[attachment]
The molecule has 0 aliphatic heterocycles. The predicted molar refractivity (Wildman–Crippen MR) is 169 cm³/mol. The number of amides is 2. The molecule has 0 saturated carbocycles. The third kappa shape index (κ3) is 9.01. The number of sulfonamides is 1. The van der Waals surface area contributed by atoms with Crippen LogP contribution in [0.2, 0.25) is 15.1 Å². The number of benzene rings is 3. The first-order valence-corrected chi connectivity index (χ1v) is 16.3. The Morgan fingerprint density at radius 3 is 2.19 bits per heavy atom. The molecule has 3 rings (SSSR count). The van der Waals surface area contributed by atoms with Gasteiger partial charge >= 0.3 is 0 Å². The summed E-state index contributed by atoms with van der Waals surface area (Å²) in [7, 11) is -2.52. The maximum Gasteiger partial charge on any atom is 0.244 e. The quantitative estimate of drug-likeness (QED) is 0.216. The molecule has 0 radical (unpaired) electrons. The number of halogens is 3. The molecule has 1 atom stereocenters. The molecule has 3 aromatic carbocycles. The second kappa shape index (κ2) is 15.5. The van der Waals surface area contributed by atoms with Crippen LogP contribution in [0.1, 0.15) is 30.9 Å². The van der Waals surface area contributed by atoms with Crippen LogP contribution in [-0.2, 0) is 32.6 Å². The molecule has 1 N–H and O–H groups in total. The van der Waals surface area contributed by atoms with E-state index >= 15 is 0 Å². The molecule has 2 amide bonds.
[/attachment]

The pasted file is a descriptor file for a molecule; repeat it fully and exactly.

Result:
The molecule has 0 aliphatic heterocycles. The predicted molar refractivity (Wildman–Crippen MR) is 169 cm³/mol. The number of amides is 2. The molecule has 0 saturated carbocycles. The third kappa shape index (κ3) is 9.01. The number of sulfonamides is 1. The van der Waals surface area contributed by atoms with Crippen LogP contribution in [0.2, 0.25) is 15.1 Å². The number of benzene rings is 3. The first-order valence-corrected chi connectivity index (χ1v) is 16.3. The Morgan fingerprint density at radius 3 is 2.19 bits per heavy atom. The molecule has 3 rings (SSSR count). The van der Waals surface area contributed by atoms with Gasteiger partial charge >= 0.3 is 0 Å². The summed E-state index contributed by atoms with van der Waals surface area (Å²) in [7, 11) is -2.52. The maximum Gasteiger partial charge on any atom is 0.244 e. The quantitative estimate of drug-likeness (QED) is 0.216. The molecule has 0 radical (unpaired) electrons. The number of halogens is 3. The molecule has 1 atom stereocenters. The molecule has 3 aromatic carbocycles. The second kappa shape index (κ2) is 15.5. The van der Waals surface area contributed by atoms with Crippen LogP contribution in [0.1, 0.15) is 30.9 Å². The van der Waals surface area contributed by atoms with Crippen LogP contribution in [-0.2, 0) is 32.6 Å². The molecule has 1 N–H and O–H groups in total. The van der Waals surface area contributed by atoms with E-state index >= 15 is 0 Å². The molecule has 2 amide bonds.